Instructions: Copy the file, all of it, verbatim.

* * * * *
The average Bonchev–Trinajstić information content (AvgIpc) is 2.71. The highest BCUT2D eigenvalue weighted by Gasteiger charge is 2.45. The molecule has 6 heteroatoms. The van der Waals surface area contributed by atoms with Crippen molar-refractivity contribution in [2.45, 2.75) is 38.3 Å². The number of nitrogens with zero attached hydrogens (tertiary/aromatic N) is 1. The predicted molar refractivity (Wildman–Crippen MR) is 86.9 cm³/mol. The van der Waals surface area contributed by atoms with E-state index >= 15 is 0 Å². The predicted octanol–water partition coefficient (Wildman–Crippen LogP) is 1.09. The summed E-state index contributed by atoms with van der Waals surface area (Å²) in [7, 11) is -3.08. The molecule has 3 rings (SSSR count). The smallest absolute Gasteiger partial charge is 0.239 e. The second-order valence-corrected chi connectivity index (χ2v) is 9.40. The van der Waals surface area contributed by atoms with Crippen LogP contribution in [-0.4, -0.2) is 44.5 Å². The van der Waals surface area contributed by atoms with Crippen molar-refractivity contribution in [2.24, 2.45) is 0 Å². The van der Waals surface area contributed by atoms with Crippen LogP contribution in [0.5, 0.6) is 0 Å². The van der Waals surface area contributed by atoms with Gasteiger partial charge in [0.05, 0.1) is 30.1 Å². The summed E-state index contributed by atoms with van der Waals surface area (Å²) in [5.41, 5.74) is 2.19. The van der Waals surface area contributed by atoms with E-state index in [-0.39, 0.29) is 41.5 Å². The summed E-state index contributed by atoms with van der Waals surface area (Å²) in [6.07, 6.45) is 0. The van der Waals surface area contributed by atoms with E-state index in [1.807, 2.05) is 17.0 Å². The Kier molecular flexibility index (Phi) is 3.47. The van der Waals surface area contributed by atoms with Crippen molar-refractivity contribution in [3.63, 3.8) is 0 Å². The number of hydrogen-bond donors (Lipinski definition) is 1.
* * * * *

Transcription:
The average Bonchev–Trinajstić information content (AvgIpc) is 2.71. The highest BCUT2D eigenvalue weighted by Gasteiger charge is 2.45. The molecule has 6 heteroatoms. The van der Waals surface area contributed by atoms with Crippen molar-refractivity contribution in [2.45, 2.75) is 38.3 Å². The number of nitrogens with zero attached hydrogens (tertiary/aromatic N) is 1. The predicted molar refractivity (Wildman–Crippen MR) is 86.9 cm³/mol. The van der Waals surface area contributed by atoms with E-state index >= 15 is 0 Å². The predicted octanol–water partition coefficient (Wildman–Crippen LogP) is 1.09. The summed E-state index contributed by atoms with van der Waals surface area (Å²) in [7, 11) is -3.08. The molecule has 3 rings (SSSR count). The smallest absolute Gasteiger partial charge is 0.239 e. The second-order valence-corrected chi connectivity index (χ2v) is 9.40. The van der Waals surface area contributed by atoms with Crippen LogP contribution in [-0.4, -0.2) is 44.5 Å². The van der Waals surface area contributed by atoms with Crippen molar-refractivity contribution in [2.24, 2.45) is 0 Å². The van der Waals surface area contributed by atoms with Crippen LogP contribution in [0.5, 0.6) is 0 Å². The van der Waals surface area contributed by atoms with Gasteiger partial charge in [0.05, 0.1) is 30.1 Å². The summed E-state index contributed by atoms with van der Waals surface area (Å²) in [5.41, 5.74) is 2.19. The van der Waals surface area contributed by atoms with E-state index in [-0.39, 0.29) is 41.5 Å². The summed E-state index contributed by atoms with van der Waals surface area (Å²) in [6.07, 6.45) is 0. The van der Waals surface area contributed by atoms with E-state index in [1.807, 2.05) is 17.0 Å². The Kier molecular flexibility index (Phi) is 3.47. The van der Waals surface area contributed by atoms with Crippen molar-refractivity contribution in [3.63, 3.8) is 0 Å². The number of hydrogen-bond donors (Lipinski definition) is 1.